In summer 2002, a group of parents and community members, concerned about state cuts in funding for our school district, began meeting to consider forming an organization to raise money to support Methow Valley’s public school students. Jana Mohr Lone had moved to the valley the previous year from Vashon Island and had been impressed with an organization there, Partners in Education, which raised funds through an annual fall campaign and then funded public school programs and materials through grant proposals submitted by teachers and other community members.
By early 2003, a founding board of directors was formed, and bylaws and other legal materials created for Public School Funding Alliance (PSFA). In March 2003, PSFA was certified as a 501(c)(3) non-profit corporation. The new organization was based on the belief that the community plays a vital role in ensuring high-quality education for children, even in a small, rural school district.
Liberty Bell High School students have been involved in PSFA from the beginning. Students Patrick Orme and Kimberly Williams created the PSFA logo in 2003. PSFA’s bylaws require a minimum of two high school student board members; PSFA’s founding board had six students, and there have always been at least three students on the board since.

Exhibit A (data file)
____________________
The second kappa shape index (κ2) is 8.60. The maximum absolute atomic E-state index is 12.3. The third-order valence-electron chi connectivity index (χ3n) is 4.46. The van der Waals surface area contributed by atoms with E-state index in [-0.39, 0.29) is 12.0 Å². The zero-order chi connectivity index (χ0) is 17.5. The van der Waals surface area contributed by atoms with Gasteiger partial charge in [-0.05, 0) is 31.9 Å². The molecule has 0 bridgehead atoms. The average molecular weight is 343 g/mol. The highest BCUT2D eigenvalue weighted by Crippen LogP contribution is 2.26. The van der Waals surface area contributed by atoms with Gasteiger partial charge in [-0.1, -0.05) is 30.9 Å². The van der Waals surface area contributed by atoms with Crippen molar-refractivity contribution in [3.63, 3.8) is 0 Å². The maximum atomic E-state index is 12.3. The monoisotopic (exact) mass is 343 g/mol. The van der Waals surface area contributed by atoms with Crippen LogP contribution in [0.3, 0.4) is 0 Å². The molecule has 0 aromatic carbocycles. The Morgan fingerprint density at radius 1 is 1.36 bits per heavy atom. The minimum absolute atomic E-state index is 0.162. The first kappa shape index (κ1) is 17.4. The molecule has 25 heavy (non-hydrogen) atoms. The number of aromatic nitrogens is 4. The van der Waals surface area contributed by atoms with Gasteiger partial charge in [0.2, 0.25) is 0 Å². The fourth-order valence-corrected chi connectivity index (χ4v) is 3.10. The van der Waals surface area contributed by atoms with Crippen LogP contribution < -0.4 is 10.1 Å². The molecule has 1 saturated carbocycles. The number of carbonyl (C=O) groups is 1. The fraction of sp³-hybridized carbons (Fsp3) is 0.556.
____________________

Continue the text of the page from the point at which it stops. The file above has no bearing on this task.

PSFA Founding Board 2003-2004
The first PSFA brochure, describing the organization’s mission and goals, was sent to all Methow box-holders in August 2003, and that fall board members and community volunteers called almost every name in the Methow Valley phone book to enlist support for the new organization. The goal was to raise $10,000, and in that first year the community donated just under $30,000.
Teachers and others submitted funding applications in the fall of that first year, and 25 were funded, including literacy materials for the primary school, books for high school classrooms, math and science programs for elementary students, Suzuki violin classes and music equipment for the school band program, field trips, the high school tutoring program, artist-in-residence programs, Classroom in Bloom schoolyard garden, and the high school oil painting program.
Since then, community members have donated $45,000 climbing to $106,000 each year to PSFA, totaling nearly a million dollars of funding in 15 years. Clearly, community members understand the value of quality education and the need to provide additional financial support to our public schools. The fantastic support of the community has allowed us to fund over 154 programs for students since 2003, including (to mention a few) a high school career college advisor, elementary school after-school enrichment programs, a counselor position at the elementary school, Advanced Placement classes at the high school, International Baccalaureate training for all teachers, elementary school violin and Spanish classes, Science Fair, Young Authors Conference, field trips, school tutors, and many other programs, as well as the purchase of thousands of new books for students of all grade levels.